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Why is General Practice facing a crisis?
Please read latest news for more information
You will have heard a lot recently on television and in the press about the ‘crisis’ in General Practice. How has this situation come about? We have tried to summarise the main points, as we see them, in a few bullet points
Across the country almost 11% of patients are unable to get an appointment within two weeks. In the NPMC we are currently short of 22 GP sessions, and 10 in our planning for Willen.
We are doing what we can to improve things, but we would like you to appreciate the reasons behind this situation.
Doctor workload has increased by 20% over the past seven years and is still rising. The average person sees the doctor six times a year –twice as often as a decade ago. Yet in spite of this rising workload, the budget for general practice is decreasing.
Our surgery only gets £75.77 funding for each patient’s care for the whole year, and once a patient has visited us twice during a year, that funding has been exhausted.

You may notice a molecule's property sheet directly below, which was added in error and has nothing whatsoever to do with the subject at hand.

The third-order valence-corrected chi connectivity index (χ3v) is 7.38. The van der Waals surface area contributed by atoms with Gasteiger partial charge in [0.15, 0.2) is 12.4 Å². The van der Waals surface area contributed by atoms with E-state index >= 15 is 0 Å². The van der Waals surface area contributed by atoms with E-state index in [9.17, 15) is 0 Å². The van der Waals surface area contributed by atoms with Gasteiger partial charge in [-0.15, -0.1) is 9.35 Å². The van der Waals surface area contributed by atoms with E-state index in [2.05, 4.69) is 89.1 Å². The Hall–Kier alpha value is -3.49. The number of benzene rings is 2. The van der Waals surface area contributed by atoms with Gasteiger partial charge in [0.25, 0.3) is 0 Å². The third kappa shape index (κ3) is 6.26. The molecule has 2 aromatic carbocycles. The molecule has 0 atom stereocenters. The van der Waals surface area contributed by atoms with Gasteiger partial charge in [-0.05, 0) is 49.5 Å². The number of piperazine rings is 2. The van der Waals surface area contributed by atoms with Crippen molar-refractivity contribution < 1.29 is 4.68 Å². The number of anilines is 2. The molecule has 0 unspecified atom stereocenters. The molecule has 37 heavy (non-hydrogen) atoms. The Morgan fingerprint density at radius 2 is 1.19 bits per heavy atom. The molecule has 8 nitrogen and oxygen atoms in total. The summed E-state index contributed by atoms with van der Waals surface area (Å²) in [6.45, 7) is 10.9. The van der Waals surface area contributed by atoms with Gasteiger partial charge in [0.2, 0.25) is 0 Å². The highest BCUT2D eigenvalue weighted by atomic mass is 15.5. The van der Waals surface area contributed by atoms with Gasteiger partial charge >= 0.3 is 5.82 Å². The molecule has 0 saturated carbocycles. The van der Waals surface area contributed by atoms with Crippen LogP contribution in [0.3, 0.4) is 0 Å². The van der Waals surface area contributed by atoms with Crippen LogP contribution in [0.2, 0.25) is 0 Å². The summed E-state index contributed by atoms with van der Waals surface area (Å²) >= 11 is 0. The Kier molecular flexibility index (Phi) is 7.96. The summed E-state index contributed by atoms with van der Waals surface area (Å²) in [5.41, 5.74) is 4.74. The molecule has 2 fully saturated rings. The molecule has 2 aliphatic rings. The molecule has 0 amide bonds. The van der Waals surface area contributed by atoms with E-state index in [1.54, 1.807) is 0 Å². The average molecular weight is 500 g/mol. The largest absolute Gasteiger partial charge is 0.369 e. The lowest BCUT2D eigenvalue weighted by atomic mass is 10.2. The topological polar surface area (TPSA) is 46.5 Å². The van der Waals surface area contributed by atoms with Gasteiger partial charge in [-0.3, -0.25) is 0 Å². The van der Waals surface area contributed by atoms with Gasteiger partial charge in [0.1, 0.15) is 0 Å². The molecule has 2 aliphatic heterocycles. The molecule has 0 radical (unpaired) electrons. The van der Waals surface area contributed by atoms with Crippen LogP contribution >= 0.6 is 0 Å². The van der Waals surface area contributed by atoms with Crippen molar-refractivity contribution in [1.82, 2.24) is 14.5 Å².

Doctors are often carrying out over sixty patient consultations a day (plus paperwork and home visits to frail elderly and terminally ill patients - in NPMC these amounted to more than 1100 last year).
A recent survey found that 6 out of 10 GPs are considering early retirement. Many doctors are leaving the NHS; medical students and doctors in training don’t want to become GPs. In NPMC, we have lost two doctors recently, and are struggling to recruit.
In spite of all this, we believe that the NHS remains one of the best health care systems in the world. In NPMC, our GPs had over 36,000 consultations last year, and the total number of consultations provided by all our staff exceeded 63,000.
We are doing what we can to overcome the crisis, but we need our patients’ support at this very difficult time.
Why is General Practice in crisis?